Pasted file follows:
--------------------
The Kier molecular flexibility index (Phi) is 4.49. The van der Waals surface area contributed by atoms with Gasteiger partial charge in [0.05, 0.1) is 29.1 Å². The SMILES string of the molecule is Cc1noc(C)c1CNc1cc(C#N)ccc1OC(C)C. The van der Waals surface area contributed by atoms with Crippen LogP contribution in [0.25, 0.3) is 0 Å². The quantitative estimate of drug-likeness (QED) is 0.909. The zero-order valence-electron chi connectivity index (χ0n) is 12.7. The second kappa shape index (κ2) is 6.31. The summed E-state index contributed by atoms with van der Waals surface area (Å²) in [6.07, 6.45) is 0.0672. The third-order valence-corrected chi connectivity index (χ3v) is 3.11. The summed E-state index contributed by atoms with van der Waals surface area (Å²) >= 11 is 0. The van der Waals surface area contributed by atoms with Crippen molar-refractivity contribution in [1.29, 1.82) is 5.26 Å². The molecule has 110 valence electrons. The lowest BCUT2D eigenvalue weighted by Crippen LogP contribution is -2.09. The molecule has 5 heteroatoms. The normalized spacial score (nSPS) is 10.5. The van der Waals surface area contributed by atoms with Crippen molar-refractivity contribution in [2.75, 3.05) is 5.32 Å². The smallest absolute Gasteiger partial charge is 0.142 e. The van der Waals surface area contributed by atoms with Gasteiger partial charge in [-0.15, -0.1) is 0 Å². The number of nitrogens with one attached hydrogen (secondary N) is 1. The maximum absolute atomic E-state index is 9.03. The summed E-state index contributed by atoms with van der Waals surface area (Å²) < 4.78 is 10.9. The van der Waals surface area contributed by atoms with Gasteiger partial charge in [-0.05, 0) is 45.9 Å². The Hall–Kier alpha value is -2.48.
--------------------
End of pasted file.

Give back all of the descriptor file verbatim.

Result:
The Kier molecular flexibility index (Phi) is 4.49. The van der Waals surface area contributed by atoms with Gasteiger partial charge in [0.05, 0.1) is 29.1 Å². The SMILES string of the molecule is Cc1noc(C)c1CNc1cc(C#N)ccc1OC(C)C. The van der Waals surface area contributed by atoms with Crippen LogP contribution in [0.25, 0.3) is 0 Å². The quantitative estimate of drug-likeness (QED) is 0.909. The zero-order valence-electron chi connectivity index (χ0n) is 12.7. The second kappa shape index (κ2) is 6.31. The summed E-state index contributed by atoms with van der Waals surface area (Å²) in [6.07, 6.45) is 0.0672. The third-order valence-corrected chi connectivity index (χ3v) is 3.11. The summed E-state index contributed by atoms with van der Waals surface area (Å²) >= 11 is 0. The van der Waals surface area contributed by atoms with Crippen molar-refractivity contribution in [1.29, 1.82) is 5.26 Å². The molecule has 110 valence electrons. The lowest BCUT2D eigenvalue weighted by Crippen LogP contribution is -2.09. The molecule has 5 heteroatoms. The normalized spacial score (nSPS) is 10.5. The van der Waals surface area contributed by atoms with Crippen molar-refractivity contribution in [2.75, 3.05) is 5.32 Å². The smallest absolute Gasteiger partial charge is 0.142 e. The van der Waals surface area contributed by atoms with Gasteiger partial charge in [-0.15, -0.1) is 0 Å². The number of nitrogens with one attached hydrogen (secondary N) is 1. The maximum absolute atomic E-state index is 9.03. The summed E-state index contributed by atoms with van der Waals surface area (Å²) < 4.78 is 10.9. The van der Waals surface area contributed by atoms with Gasteiger partial charge in [-0.05, 0) is 45.9 Å². The Hall–Kier alpha value is -2.48.